The pilot program, launched in March to explore the purchasing habits of 725 Los Angeles-area Hispanic households, concludes its first phase this month. Although the sample comprises a mere fraction of the 8.9 million U.S. Hispanic households, Nielsen says it hopes to extend the program to other regions including New York, South Florida and Texas. It is awaiting word from sponsors to see whether or not they will invest the dollars necessary to expand the program.
Strategy Research Corp. estimates the Hispanic market has more than $301 billion in buying power.
Initial Nielsen data reveal the purchasing patterns of diversified Hispanic households, ranging from families who shop at chain supermarkets to those who go to neighborhood bodegas.
Those households also reflect people from a variety of Latin cultures who are Spanish-dominant, English-dominant or bilingual and those who are acculturated, or not. Acculturated people have adopted some of the U.S. cultural values -- including watching English-language TV.
FIRST FOR NIELSEN
Nielsen says this is the first time it can identify, measure and compare the various households through its sample.
One finding shows that Spanish-dominant households buy significantly higher proportions of certain product categories such as soft drinks, diapers and yogurt.
Media buyers and marketing agencies welcome the news, which is expected to help them convince advertisers of the size and clout of the Hispanic market by providing specifics rather than general information.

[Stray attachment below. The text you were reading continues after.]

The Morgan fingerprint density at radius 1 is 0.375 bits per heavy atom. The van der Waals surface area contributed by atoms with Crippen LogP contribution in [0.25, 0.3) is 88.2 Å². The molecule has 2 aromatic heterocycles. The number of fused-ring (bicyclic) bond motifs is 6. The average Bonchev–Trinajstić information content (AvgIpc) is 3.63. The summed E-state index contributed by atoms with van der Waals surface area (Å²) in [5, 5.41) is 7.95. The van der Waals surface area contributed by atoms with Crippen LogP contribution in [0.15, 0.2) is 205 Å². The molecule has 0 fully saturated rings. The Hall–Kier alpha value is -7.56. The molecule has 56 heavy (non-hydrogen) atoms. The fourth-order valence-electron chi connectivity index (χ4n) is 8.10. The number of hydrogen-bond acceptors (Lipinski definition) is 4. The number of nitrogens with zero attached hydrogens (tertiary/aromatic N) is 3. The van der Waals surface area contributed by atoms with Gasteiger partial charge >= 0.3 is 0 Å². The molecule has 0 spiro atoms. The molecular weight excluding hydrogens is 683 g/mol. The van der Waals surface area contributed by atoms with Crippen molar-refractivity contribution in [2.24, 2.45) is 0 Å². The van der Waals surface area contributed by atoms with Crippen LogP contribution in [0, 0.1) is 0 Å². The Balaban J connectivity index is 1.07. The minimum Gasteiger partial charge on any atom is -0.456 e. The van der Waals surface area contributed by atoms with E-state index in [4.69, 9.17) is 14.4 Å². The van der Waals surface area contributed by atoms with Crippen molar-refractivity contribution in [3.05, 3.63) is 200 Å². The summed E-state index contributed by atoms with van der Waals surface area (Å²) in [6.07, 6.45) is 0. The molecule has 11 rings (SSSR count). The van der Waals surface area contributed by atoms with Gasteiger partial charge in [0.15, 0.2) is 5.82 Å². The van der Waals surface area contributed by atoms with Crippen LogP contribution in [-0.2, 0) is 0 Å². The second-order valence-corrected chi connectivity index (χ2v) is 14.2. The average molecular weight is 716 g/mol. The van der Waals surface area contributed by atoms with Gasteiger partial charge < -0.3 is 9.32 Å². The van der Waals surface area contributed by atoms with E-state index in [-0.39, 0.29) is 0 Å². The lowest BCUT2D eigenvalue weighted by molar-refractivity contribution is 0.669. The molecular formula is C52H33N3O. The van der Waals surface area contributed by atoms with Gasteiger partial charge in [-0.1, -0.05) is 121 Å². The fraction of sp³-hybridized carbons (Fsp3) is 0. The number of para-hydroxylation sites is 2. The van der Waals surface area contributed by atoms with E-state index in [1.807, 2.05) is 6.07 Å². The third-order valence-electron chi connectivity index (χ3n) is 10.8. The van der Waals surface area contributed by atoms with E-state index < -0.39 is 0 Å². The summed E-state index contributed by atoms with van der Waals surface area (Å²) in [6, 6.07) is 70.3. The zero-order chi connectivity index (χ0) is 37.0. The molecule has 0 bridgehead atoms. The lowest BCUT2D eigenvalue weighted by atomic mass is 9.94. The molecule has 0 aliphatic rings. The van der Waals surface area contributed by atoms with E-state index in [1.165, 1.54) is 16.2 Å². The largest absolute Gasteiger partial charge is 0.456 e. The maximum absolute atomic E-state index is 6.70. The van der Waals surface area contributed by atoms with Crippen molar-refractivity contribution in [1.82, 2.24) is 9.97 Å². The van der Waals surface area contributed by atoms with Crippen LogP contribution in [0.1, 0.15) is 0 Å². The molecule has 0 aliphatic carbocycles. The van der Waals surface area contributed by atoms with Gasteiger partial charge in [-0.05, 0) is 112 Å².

SHIFT IN FOCUS
Previously, Nielsen gathered data about Hispanic households from a general-market sample of English-dominant acculturated households without ever reflecting the non-acculturated market segment, says Meredith Spector, VP-marketing for Nielsen's Homescan Hispanic panel data.
"Most retailers are already aware of the buying power of Hispanics," says Kathleen Bohan, VP-media and marketing of the media rep Katz Hispanic Media, New York, "but having scanner data from Hispanic-speaking households is a very convincing tool to help plan marketing and advertising programs."
The void in specific data has restricted marketers' opportunities to invest in co-op marketing and tie-ins directed at Hispanic segments. Those vehicles ought to get a spending boost as a result of the new data, say experts.
Says Iliana Pappas, president of Chicago-based Accent Marketing "We've been desperate for real numbers and hard data that will help prove to advertisers